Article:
Past Partners

Akina Mama Wa Afrika (AMwA) is a pan-African organization that creates spaces for African women to network, organize, and mobilize around women’s rights. With almost thirty years of experience, they build the leadership capacities of African women, advocate for women’s rights, and influence national and international policies that impact women in the region. They work in areas such as women’s economic justice, violence against women, sexual and reproductive health rights, and women in politics and decision-making.

The MATCH International Women’s Fund is supporting AMwA to build the capacity of community women’s organizations in the Great Lakes Region to engage in mediation and peace building efforts with a strong participation. Women leaders have been traditionally excluded from decision-making in these conflict and post-conflict areas, which results in women’s concerns like gender based violence and sexual and reproductive rights not being taken seriously. Akina Mama Wa Afrika therefore supports these organizations to ensure that women’s unique needs and priorities are incorporated into new laws, policies, and resource allocations during these critical periods of rebuilding.

Over the past 10 years, the Bangladesh Women’s Foundation (BWF) has worked with over 500 grassroots women’s rights organizations, supporting women-led projects that invest in women’s leadership, personal and political discrimination, human rights abuses, and violence.

In Bangladesh, support for victims of sexual violence and projects that enhance survivors’ voices and political participation are chronically underfunded. With a grant secured by The MATCH International Women’s Fund, the BWF engaged in two initiatives that addressed these challenges. The BWF worked with grassroots organizations in providing training to police officers and journalists on issues related to violence against women. The BWF also supported select grantees to host workshops for youth and victims of sexual violence to raise women’s awareness of their rights. Additionally, the BWF supported the capacity-building of young women leaders to increase their political participation and representation.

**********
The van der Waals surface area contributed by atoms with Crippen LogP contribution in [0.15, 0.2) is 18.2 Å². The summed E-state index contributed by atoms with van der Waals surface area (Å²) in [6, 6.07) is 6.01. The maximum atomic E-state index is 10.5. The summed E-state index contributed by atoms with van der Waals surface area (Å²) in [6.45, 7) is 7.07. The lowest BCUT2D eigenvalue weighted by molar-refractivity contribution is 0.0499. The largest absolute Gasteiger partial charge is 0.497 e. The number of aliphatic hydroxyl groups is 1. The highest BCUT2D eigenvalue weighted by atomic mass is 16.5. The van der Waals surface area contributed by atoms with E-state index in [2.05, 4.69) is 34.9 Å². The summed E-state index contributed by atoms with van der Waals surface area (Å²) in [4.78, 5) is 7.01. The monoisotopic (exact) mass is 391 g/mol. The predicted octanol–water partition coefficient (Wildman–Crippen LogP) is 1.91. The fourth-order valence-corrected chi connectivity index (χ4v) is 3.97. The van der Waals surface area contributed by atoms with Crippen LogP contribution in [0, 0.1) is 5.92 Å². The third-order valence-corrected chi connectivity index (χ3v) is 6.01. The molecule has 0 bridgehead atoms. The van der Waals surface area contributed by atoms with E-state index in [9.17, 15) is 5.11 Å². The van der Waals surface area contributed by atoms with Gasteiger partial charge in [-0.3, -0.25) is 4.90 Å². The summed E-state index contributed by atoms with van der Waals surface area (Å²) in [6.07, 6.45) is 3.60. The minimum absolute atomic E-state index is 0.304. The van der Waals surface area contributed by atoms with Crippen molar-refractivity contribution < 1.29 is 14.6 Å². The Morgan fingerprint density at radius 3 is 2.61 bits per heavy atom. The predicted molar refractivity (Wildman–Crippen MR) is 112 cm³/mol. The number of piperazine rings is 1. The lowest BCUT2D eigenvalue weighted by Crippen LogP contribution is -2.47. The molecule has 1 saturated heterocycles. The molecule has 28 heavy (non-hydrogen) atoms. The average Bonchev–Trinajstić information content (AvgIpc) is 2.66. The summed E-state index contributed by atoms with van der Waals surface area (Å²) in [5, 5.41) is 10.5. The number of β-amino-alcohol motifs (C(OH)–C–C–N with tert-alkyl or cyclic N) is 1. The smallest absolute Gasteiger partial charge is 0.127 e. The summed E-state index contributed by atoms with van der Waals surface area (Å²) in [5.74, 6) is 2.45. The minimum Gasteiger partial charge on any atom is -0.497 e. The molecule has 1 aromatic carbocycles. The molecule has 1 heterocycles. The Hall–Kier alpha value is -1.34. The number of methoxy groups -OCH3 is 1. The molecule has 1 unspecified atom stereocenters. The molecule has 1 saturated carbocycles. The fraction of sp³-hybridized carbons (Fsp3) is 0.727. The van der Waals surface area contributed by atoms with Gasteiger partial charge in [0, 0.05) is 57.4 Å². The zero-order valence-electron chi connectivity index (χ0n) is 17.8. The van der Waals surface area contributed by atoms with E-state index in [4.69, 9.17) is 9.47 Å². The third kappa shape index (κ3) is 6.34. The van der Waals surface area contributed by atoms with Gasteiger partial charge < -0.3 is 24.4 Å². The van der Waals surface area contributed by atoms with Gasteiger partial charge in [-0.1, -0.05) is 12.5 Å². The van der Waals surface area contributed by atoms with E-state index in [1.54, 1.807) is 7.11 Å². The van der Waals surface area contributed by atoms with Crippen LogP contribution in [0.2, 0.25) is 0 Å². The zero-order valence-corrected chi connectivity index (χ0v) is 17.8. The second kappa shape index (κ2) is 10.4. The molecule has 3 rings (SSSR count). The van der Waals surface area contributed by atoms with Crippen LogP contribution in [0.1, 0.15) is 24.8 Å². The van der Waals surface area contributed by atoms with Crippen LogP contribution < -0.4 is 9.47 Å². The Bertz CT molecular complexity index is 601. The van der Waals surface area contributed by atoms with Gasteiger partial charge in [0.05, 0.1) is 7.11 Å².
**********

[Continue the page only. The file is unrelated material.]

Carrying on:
“Everyone thinks the Pacific Islands are a paradise,” says Pacific WIN’s Pefi Kingi, but issues like human trafficking and violence against Indigenous women are prevalent. Sadly, Indigenous women are rarely consulted in the solutions. So, in February 2014, The MATCH Fund supported Pacific WIN’s 4-day think tank, bringing together Polynesian, Melanesian, Micronesian, and other Pacific Indigenous women. The event was so successful that a 2nd conference was held in March 2015. Out of this conference, the network has grown to include over 100 women leaders. “If [The MATCH Fund] hadn’t supported us at the outset, we couldn’t have come out of the woodwork.”

Women living on or near Sri Lanka’s tea plantations are among the most disempowered and marginalized in the country. Through a joint initiative with World University Service of Canada (WUSC), The MATCH Fund supported women working on tea plantations to receive financial literacy and entrepreneurship support, as well as training to develop their leadership skills. The project also helped women find alternative forms of employment, while supporting those in the tea industry to advance their careers and take their place in leadership and management positions.

WUSC has worked in Sri Lanka for more than 25 years, engaging with the government, private sector, educational institutions, and workers to improve employment opportunities and working conditions for Sri Lankans. Through this initiative WUSC continued to build its capacity to more substantively integrate a women’s rights and gender perspective into its work.

StudioMobile – Accent on Action, a feminist media organization, harnesses Georgian’s favorite source of information – television – to achieve social change for some of the most marginalized groups of women (including lesbian, bisexual and transgender (LBT) persons, ethnic minorities and women with disabilities). Founded in 1999, they work to advance women’s human rights in Georgia through the development of documentaries and other media products.